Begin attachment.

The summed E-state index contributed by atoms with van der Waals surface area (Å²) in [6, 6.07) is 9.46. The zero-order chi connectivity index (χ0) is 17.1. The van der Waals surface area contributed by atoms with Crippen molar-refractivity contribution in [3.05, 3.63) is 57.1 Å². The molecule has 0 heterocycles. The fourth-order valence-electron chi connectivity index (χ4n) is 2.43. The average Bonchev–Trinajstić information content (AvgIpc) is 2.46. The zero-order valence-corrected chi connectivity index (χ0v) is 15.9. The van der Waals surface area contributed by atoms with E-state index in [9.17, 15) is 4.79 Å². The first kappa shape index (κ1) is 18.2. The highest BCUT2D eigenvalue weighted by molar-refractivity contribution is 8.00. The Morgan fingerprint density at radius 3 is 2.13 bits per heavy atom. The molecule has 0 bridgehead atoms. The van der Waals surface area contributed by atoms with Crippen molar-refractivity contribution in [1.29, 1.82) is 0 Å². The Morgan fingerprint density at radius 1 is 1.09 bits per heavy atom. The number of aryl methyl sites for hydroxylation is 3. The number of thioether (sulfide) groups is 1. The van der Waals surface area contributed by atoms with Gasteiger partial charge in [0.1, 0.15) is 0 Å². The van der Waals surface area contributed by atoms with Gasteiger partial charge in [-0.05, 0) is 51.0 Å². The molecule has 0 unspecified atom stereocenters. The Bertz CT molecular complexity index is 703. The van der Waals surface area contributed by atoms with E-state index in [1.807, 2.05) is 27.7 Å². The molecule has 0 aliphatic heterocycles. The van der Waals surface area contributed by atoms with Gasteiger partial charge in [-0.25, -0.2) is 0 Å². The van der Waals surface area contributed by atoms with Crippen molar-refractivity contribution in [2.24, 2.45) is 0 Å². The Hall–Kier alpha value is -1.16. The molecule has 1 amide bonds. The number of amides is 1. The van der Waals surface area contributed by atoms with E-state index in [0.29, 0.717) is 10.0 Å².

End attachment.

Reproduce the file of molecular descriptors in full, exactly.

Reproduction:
The summed E-state index contributed by atoms with van der Waals surface area (Å²) in [6, 6.07) is 9.46. The zero-order chi connectivity index (χ0) is 17.1. The van der Waals surface area contributed by atoms with Crippen molar-refractivity contribution in [3.05, 3.63) is 57.1 Å². The molecule has 0 heterocycles. The fourth-order valence-electron chi connectivity index (χ4n) is 2.43. The average Bonchev–Trinajstić information content (AvgIpc) is 2.46. The zero-order valence-corrected chi connectivity index (χ0v) is 15.9. The van der Waals surface area contributed by atoms with E-state index in [9.17, 15) is 4.79 Å². The first kappa shape index (κ1) is 18.2. The highest BCUT2D eigenvalue weighted by molar-refractivity contribution is 8.00. The Morgan fingerprint density at radius 3 is 2.13 bits per heavy atom. The molecule has 0 bridgehead atoms. The van der Waals surface area contributed by atoms with Crippen molar-refractivity contribution in [1.29, 1.82) is 0 Å². The Morgan fingerprint density at radius 1 is 1.09 bits per heavy atom. The number of aryl methyl sites for hydroxylation is 3. The number of thioether (sulfide) groups is 1. The van der Waals surface area contributed by atoms with Gasteiger partial charge in [0.1, 0.15) is 0 Å². The van der Waals surface area contributed by atoms with Gasteiger partial charge in [-0.05, 0) is 51.0 Å². The molecule has 0 unspecified atom stereocenters. The Bertz CT molecular complexity index is 703. The van der Waals surface area contributed by atoms with E-state index in [1.807, 2.05) is 27.7 Å². The molecule has 0 aliphatic heterocycles. The van der Waals surface area contributed by atoms with Gasteiger partial charge in [-0.25, -0.2) is 0 Å². The van der Waals surface area contributed by atoms with Crippen molar-refractivity contribution in [2.24, 2.45) is 0 Å². The Hall–Kier alpha value is -1.16. The molecule has 1 amide bonds. The number of amides is 1. The van der Waals surface area contributed by atoms with E-state index in [0.29, 0.717) is 10.0 Å².